Five Crazy Days in Tokyo….. Part 4

Kaminarimon, the Thunder Gate at Senso-Ji temple in Asakusa in Tokyo.

Our last full day in Tokyo we started by dropping Ewan in Akihabara. He was on a mission to find a figurine, and the rest of us were not keen for the noise and crazyness of Akiba. We continued on to Asakusa. Senso-Ji temple is amazing, and I wanted to show Harper. We started at the Asakusa Culture Tourist Information Center. I had not been here before, but Super Sake Boy and Abby had. The building was designed by Kengo Kuma and it is quite spectacular. I loved the exterior immediately and the interior was a lovely space, with a great view. We walked up to the top floor and had some lunch first. A warming curry and a Premium Malts on tap. Perfect start to the day….

The view from the top over Senso-Ji is excellent. The perspective was one I had not encountered before. I loved seeing the temple from above, with the market place and the bustling crowds. This place was well worth a visit. Not only for the view, but they have interesting and changing exhibitions, and heaps of local information, in many languages. They had a lot of information about the shitamachi, or low city. The older parts of Tokyo, outside of the Samurai exclusive Yamanote area. I found this and the to scale 3D map really very interesting. They have a website but it is in Japanese. It does have a translation bot thingy, but I am not too sure how well that works??? So, by all means check it out here. The Japan National Tourist Organisation also has a page here.

Senso-Ji is the oldest temple in Tokyo. The original temple was founded in 645AD. The entrance to the grounds is through Kaminarimon, or the “thunder gate”, a giant gateway with an enormous vermillion lantern hanging overhead. Kaminarimon is an iconic Tokyo landmark, and it is beautiful. The street behind the gate is Nakamise-dori. A wonderful bustling marketplace, always filled with people, even in the rain. This area, which leads up to the temple has operated as a marketplace since the early 18th century. Some of the shops, like the amazing ukiyo-e (woodblock print) store, have been trading in the same place for hundreds of years.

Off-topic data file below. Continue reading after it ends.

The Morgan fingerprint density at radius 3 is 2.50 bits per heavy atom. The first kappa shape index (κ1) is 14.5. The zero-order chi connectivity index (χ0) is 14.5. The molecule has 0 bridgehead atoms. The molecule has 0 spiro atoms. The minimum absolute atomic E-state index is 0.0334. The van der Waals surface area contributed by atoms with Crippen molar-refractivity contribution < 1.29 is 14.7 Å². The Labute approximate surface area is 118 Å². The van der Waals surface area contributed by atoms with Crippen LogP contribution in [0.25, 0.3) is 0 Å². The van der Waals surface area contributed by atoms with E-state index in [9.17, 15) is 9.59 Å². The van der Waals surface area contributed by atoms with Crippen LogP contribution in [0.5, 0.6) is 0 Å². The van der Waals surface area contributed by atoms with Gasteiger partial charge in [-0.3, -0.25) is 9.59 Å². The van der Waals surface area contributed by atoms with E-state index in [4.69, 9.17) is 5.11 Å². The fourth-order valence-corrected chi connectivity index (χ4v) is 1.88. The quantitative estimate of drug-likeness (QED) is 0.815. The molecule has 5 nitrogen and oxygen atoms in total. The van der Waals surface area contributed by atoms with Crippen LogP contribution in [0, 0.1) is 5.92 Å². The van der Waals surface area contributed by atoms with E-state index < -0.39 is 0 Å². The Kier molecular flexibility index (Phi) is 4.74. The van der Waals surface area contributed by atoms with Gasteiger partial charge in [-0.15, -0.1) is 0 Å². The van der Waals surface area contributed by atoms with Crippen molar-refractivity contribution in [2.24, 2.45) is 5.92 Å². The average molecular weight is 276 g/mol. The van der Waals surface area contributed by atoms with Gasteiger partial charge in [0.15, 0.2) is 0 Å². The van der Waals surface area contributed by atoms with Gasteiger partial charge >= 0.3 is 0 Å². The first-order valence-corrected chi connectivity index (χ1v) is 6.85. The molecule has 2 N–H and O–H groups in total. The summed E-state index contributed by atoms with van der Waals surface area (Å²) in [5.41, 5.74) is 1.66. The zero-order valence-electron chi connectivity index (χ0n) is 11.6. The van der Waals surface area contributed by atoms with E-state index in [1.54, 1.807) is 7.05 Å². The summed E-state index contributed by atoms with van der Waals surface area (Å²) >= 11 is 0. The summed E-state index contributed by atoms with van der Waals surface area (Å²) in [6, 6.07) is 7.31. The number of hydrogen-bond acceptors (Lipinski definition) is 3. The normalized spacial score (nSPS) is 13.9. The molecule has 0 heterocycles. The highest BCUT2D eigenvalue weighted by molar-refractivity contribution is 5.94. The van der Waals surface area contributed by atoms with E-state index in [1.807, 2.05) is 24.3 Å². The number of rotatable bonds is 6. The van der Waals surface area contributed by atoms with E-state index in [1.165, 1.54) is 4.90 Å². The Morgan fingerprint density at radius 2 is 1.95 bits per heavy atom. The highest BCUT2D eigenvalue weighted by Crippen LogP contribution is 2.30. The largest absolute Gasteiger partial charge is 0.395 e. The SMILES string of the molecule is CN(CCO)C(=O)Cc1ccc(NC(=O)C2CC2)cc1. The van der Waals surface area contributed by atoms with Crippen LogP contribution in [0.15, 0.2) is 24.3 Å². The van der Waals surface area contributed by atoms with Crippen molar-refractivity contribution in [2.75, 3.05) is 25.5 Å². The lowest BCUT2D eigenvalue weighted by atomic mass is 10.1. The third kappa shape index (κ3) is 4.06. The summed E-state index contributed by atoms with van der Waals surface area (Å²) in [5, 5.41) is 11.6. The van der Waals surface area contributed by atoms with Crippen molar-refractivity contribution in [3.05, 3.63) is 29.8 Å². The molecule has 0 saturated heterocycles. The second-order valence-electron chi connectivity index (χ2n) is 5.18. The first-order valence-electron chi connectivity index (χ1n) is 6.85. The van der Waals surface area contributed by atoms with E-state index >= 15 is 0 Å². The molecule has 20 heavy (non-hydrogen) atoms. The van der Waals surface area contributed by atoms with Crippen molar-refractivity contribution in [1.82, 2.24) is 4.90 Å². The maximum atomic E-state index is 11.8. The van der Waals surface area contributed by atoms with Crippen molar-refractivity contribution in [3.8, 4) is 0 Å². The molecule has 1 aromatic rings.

After heading back to Akihabara to pick up Ewan, we went back to our beautiful apartment to deposit some shopping. We decided to keep it local for dinner, and had not really had a chance to explore Shimokitazawa. Shimokitazawa is a very funky little neighbourhood in Tokyo, just a few train stops away from Shinjuku. Very convenient, and full of retro shops, selling vintage clothing, vintage furniture, and heaps of cool collectables and toys. There are lots of great restaurants in this area, and it is a good place to find vegetarian options. It has a very hipster vibe. Good coffee places, vinyl record shops and a great izakaya, which we found for dinner.

Toritonkun, or the full name shimokitazawakkoizakayatoritonkun, is an underground, rowdy izakaya, or pub, with some very excellent food. We got a table for 6 and the kids had to try to narrow down what they wanted because everything on the menu sounded delicious. After the izakaya the night before, Super Sake Boy and I felt it was unlikely we could come close for our final dinner in Tokyo. Happily, we were wrong, and the food was spectacular, the sake was flowing, the kids were all happy and the place was very cool. I have traditionally avoided izakaya, as you can still smoke inside in Japan, and they are usually pretty smoky. Although you could smoke in this underground cavern, the ventilation was really good, and the smoke didn’t bother me at all. (I’m pretty fussy). We had edamame, yakitori, yakisoba, tamagoyaki, potato salad and more yakitori….. and then some more yakitori. Super Sake Boy and I are pretty partial to tsukune, chicken meatballs on a stick, and these were exceptionally good. We couldn’t stop ordering. This restaurant was awesome. The prices were great and I would highly recommend it. Read the tripadvisor reviews here.


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